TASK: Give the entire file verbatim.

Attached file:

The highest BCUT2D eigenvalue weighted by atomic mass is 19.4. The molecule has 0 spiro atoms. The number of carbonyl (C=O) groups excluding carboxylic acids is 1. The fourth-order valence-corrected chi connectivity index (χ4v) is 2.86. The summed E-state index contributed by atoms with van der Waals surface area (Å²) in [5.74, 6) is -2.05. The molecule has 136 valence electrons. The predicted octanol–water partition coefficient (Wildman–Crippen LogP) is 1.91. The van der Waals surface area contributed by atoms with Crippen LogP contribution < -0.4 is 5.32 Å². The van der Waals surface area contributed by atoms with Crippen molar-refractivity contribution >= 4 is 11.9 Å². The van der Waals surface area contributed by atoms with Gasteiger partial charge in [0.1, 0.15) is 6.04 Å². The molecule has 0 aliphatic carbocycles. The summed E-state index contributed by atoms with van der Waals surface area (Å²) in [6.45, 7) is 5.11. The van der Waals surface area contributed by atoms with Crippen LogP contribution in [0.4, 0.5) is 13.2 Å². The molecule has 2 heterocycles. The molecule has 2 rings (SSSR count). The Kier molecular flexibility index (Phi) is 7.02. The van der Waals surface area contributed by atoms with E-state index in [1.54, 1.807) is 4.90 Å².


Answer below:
The highest BCUT2D eigenvalue weighted by atomic mass is 19.4. The molecule has 0 spiro atoms. The number of carbonyl (C=O) groups excluding carboxylic acids is 1. The fourth-order valence-corrected chi connectivity index (χ4v) is 2.86. The summed E-state index contributed by atoms with van der Waals surface area (Å²) in [5.74, 6) is -2.05. The molecule has 136 valence electrons. The predicted octanol–water partition coefficient (Wildman–Crippen LogP) is 1.91. The van der Waals surface area contributed by atoms with Crippen LogP contribution < -0.4 is 5.32 Å². The van der Waals surface area contributed by atoms with Crippen molar-refractivity contribution >= 4 is 11.9 Å². The van der Waals surface area contributed by atoms with Gasteiger partial charge in [0.1, 0.15) is 6.04 Å². The molecule has 0 aliphatic carbocycles. The summed E-state index contributed by atoms with van der Waals surface area (Å²) in [6.45, 7) is 5.11. The van der Waals surface area contributed by atoms with Crippen LogP contribution in [0.4, 0.5) is 13.2 Å². The molecule has 2 heterocycles. The molecule has 2 rings (SSSR count). The Kier molecular flexibility index (Phi) is 7.02. The van der Waals surface area contributed by atoms with E-state index in [1.54, 1.807) is 4.90 Å².